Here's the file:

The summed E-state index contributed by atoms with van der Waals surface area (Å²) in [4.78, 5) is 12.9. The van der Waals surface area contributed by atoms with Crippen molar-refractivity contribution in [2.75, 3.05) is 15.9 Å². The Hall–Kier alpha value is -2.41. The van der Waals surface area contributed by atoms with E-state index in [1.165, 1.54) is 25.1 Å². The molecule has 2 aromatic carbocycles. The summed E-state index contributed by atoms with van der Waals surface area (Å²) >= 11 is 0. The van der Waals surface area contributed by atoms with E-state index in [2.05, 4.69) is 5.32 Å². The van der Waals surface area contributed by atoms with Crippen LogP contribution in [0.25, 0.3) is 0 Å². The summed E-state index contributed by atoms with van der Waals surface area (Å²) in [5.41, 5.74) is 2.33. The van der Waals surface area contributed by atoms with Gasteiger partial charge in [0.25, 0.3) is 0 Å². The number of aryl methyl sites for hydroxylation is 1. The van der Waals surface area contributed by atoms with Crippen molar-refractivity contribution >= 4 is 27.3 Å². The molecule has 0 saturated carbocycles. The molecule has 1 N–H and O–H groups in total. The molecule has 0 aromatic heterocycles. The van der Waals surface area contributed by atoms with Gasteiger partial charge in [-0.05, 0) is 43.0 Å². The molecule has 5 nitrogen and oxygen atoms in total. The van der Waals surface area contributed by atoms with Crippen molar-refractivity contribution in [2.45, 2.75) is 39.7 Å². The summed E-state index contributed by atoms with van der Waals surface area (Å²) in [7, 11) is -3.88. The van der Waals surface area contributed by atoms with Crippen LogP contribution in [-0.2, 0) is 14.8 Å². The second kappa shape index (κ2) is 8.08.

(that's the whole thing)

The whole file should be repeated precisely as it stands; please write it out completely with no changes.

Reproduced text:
The summed E-state index contributed by atoms with van der Waals surface area (Å²) in [4.78, 5) is 12.9. The van der Waals surface area contributed by atoms with Crippen molar-refractivity contribution in [2.75, 3.05) is 15.9 Å². The Hall–Kier alpha value is -2.41. The van der Waals surface area contributed by atoms with E-state index in [1.165, 1.54) is 25.1 Å². The molecule has 2 aromatic carbocycles. The summed E-state index contributed by atoms with van der Waals surface area (Å²) >= 11 is 0. The van der Waals surface area contributed by atoms with E-state index in [2.05, 4.69) is 5.32 Å². The van der Waals surface area contributed by atoms with Crippen LogP contribution in [0.25, 0.3) is 0 Å². The summed E-state index contributed by atoms with van der Waals surface area (Å²) in [5.41, 5.74) is 2.33. The van der Waals surface area contributed by atoms with Gasteiger partial charge in [0.25, 0.3) is 0 Å². The number of aryl methyl sites for hydroxylation is 1. The van der Waals surface area contributed by atoms with Crippen molar-refractivity contribution >= 4 is 27.3 Å². The molecule has 0 saturated carbocycles. The molecule has 1 N–H and O–H groups in total. The molecule has 0 aromatic heterocycles. The van der Waals surface area contributed by atoms with Gasteiger partial charge in [-0.05, 0) is 43.0 Å². The molecule has 5 nitrogen and oxygen atoms in total. The van der Waals surface area contributed by atoms with Crippen molar-refractivity contribution in [2.45, 2.75) is 39.7 Å². The summed E-state index contributed by atoms with van der Waals surface area (Å²) in [7, 11) is -3.88. The van der Waals surface area contributed by atoms with Crippen LogP contribution in [-0.2, 0) is 14.8 Å². The second kappa shape index (κ2) is 8.08.